The 2018 U.S. corn and soybean crops could be smaller than anticipated, but the market isn’t reacting with any certainty to that possibility because of the absence of USDA’s monthly crop production reports.
Under other circumstances, USDA’s National Agricultural Statistical Service would have released its annual Crop Production and Grain Stocks Reports on Friday, Jan. 11. But USDA has run out of funding due to the impasse between President Trump and congressional Democrats.
“The size of the 2019 crops remains up in the air because the USDA Jan. 11 report won’t be released,” said Bryce Knorr, senior grain market analyst for Farm Futures magazine, and a presenter for the University of Arkansas’ Food and Agribusiness Webinar on Thursday, Jan. 10. (To watch the webinar, go to https://youtu.be/RnDAFPKAdGM.)
“The USDA data vacuum is causing markets to be fairly choppy,” said Knorr, who has been following the markets for the magazine since 1987. “That’s one reason we saw prices so off today (Jan. 10), particularly in soybeans.”
Disappointment among commodity traders looking for evidence of new sales of U.S. soybeans to China was also being blamed for the lower prices.
Farm Futures, which is a sister publication to Delta Farm Press, released its own survey of growers’ harvest numbers the week of Jan. 1. Producers indicated they believed the corn crop was 200 million bushels smaller than USDA’s last forecast of 14.42 billion bushels, issued in November.
Lower corn acreage
“We’ve lowered the acreage a little bit for corn (to 81.4 million), and we also trimmed the yield for soybeans (to 51.6 bushels) and listed an even more substantial reduction in acres for soybeans (to 87.36 million),” said Knorr. “We found 1 million fewer acres than USDA’s last estimate, and, again, many areas had problems harvesting that crop.”
The survey put 2018-19 ending stocks at 1.69 billion bushels, about 90 million bushels lower than USDA’s November estimate for corn and at 758 million bushels, 157 million bushels less than the November forecast for soybeans.
Wheat stocks rose 54 million bushels to 1.03 billion from the November estimate by USDA, according to the Farm Futures estimates.
“The soybean carryout, if the crop is as small as we think it is, could be down,” he said. “Then we also could have perhaps a little bump in demand, if Chinese exports get going again. That could lower the carryout in soybeans at the end of the 2018 market year substantially.”
USDA’s January reports also usually include estimates of grain inventories, in terms of how much corn, soybeans, and wheat were available on Dec. 1. The Farm Futures survey asked growers for their thoughts on those numbers.
“We think with the smaller crop that the corn stocks could be about 567 million bushels less than a year ago,” Knorr said. “Beans went in the other direction with a very significant increase in soybean stocks. That’s one reason for bad prices we’ve seen. The wheat stocks are also higher than a year ago.”
The last USDA crop progress report of 2018 showed most areas outside Illinois and Missouri with significant amounts of corn and soybeans to harvest, and the harvest pace was lower than the five-year average in most of those states. “You folks down in Arkansas at the end of November still had about 12 percent of your soybeans to harvest; double digits behind average.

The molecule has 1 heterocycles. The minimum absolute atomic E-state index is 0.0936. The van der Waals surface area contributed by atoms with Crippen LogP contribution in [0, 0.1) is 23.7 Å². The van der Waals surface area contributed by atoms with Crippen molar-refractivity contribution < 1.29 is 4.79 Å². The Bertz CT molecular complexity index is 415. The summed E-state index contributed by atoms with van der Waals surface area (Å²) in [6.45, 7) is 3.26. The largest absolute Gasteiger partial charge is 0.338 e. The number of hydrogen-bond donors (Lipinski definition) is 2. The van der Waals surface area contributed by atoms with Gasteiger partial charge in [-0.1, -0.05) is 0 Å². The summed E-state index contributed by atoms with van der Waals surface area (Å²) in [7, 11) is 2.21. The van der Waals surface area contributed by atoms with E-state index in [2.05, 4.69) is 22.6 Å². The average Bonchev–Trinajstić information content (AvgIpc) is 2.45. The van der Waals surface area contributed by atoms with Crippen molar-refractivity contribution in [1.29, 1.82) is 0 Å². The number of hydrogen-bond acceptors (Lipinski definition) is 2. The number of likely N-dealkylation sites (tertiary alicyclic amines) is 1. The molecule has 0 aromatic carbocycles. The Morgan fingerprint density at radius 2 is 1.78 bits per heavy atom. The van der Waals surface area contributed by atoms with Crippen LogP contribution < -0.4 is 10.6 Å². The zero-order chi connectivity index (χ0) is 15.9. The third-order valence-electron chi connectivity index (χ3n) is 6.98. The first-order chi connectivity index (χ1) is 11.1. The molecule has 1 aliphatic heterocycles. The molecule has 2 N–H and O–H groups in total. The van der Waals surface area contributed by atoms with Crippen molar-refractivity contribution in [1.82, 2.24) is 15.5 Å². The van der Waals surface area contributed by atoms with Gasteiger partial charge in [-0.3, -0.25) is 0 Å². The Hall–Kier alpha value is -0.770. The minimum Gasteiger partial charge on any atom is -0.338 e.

“Unfortunately, the slow harvest doesn’t necessarily mean a smaller crop,” he said. “We did see smaller crops in 1985 and 2008 when we had a relatively slow harvest pace in corn. But sometimes you have that slow harvest pace because you have a big crop, and it’s just taking longer to get out of the field.”
U.S. and Chinese negotiators wrapped up three days of meetings aimed at trying to end the tariff war earlier in the week of the webinar. The talks were scheduled after U.S. and Chinese trade officials agreed to a truce in which China’s President Xi said his country would buy more U.S. soybeans.
“But the year-to-date Chinese soybean shipments from us don’t even show up in the list of the 12 largest customers,” said Knorr. “Normally, China would be taking around 60 percent of our soybeans; now they’re included in the ‘other’ category. They’ve just accounted for 2 percent of our soybean inspections, which is one reason, of course, why prices have been so depressed.”
The winter months are typically the time of year China is buying large quantities of U.S. soybeans because the U.S. harvest has just been completed, and the South American crops are still growing in the field.
“Normally, we’d be capturing around 90 percent of their market in January,” said Knorr. “This year so far we’ve shipped only 15 million bushels. Brazil has shipped nearly double their usual amount for this time of the year.”
China reduced purchases
On the other hand, China has reduced its purchases across the board. “Not only is China buying fewer soybeans from the United States during the first quarter of our marketing year, they imported fewer soybeans from everybody, down about 9 percent compared to last year,” Knorr said. “And that’s right in line with what the Chinese government is trying to do.”
China’s economic growth is slowing, and, as its GDP growth has been trending lower, its increases in soybean imports have slowed, he said.
For more information on the University of Arkansas’ System Division of Agriculture’s Food and Agribusiness Webinars visit https://www.uaex.edu/farm-ranch/economics-marketing/food-agribusiness-webinars/.